If you visit the city of Lincoln, you won’t be able to miss the cathedral. Standing on top of a hill (the walk up to it is named “Steep Hill” – it’s not an exaggeration!) the cathedral dominates the skyline. The climb up the hill is well worth it though, as it brings you through little medieval streets in to a small square, and the cathedral itself with a medieval gate in front of it.
It’s Up, It’s Down, It’s Up Again
Lincoln Cathedral has had a bit of a history of falling down. The first cathedral was built after the Norman Conquest, with completion in 1092. A fire in 1141 destroyed the roof, which led to an opportunity to expand and rebuild, but an earthquake in 1185 destroyed most of the building. St Hugh of Lincoln was appointed as bishop after the earthquake, and a new period of rebuilding began from 1192.
Disaster struck again in 1237, when the main tower collapsed, probably due to poor support when it was originally built. The loss of the tower gave an opportunity for further expansion, St Hugh’s burial in the cathedral had led to an increase in pilgrim visits, and more space was needed. More building work was carried out in the 14th century, including increasing the height of the central tower to 271.
Lincoln does not appear to have suffered too badly under Henry VIII, although a storm in 1548 did lead to the collapse of the spire that had been raised on the central tower. The worst damage was done during Cromwell’s time, when Lincoln was besieged by Cromwell’s forces. Restorations and new building work were carried out from the mid-17th century onwards, including the building of the Wren Library and the installation of bells in the central tower, which ring every quarter hour.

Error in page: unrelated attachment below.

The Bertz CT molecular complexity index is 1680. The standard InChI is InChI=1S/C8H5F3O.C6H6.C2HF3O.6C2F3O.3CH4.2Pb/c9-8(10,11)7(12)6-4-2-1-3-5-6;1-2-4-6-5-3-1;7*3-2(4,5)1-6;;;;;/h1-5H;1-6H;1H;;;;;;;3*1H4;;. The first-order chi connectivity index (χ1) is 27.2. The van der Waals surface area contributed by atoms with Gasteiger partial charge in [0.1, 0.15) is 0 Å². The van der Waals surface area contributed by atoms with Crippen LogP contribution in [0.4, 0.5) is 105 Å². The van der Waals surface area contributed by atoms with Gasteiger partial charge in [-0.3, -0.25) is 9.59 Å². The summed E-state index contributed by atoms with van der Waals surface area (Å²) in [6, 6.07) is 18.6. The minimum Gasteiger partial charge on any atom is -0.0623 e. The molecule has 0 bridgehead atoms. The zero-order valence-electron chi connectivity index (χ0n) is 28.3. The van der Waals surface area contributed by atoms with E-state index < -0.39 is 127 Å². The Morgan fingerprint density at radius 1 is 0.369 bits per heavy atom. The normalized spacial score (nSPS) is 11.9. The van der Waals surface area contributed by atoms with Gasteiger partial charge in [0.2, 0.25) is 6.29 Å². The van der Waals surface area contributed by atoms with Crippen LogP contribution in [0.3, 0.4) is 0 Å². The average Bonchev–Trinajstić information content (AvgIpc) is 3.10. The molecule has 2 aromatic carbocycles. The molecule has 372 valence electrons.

Memorials and Glass
The Victorian restoration led to a new collection of stained glass being installed in the cathedral, especially in the windows along the nave, which show the usual Old and New Testament scenes. There’s also several memorial windows, such as the one dedicated to Robert Parker and Arthur Malcolm Cook, both canons and subdeans of the cathedral.
Multiple Bishops of Lincoln have been buried in the Cathedral, and their carved tombs can be found dotted around the building. Up past the altar you can also find the viscera tomb of Eleanor of Castile, wife of King Edward I. Eleanor died a few miles away from Lincoln and was brought to the city to be embalmed before her remains were returned to London. The embalming process at the time included removing the internal organs, an in Eleanor’s case hers were buried in the cathedral. Her widower had a tomb raised in the cathedral, identical the one built for her in Westminster Abbey, although the effigy in place is a 19th century replica, the original was destroyed in the 17th century.
Another memorial that was damaged during the Civil War, although one that hasn’t been restored and thus is now very unassuming, is the tomb chest of Katherine Swynford. A former Duchess of Lancaster as the former mistress and third wife of John of Gaunt, Katherine’s tomb was raised by her daughter Joan Beaufort, which was buried in a smaller tomb next to her mother. Before the damage the tombs had brass effigies of both Katherine and Joan, and were decorated with their heraldic symbols. Nowadays two plain stone chests, placed end to end instead of side to side, are all that remain.
Lincoln Cathedral has continued to need serious restoration work over the years. The west front in particular has had a lot of work carried out. The cathedral is well worth a visit, a ticket can be purchased for £8 and entitles to you to a second visit within 6 months. Alternatively if you can’t visit but would like to donate to their restoration projects, you can do so here.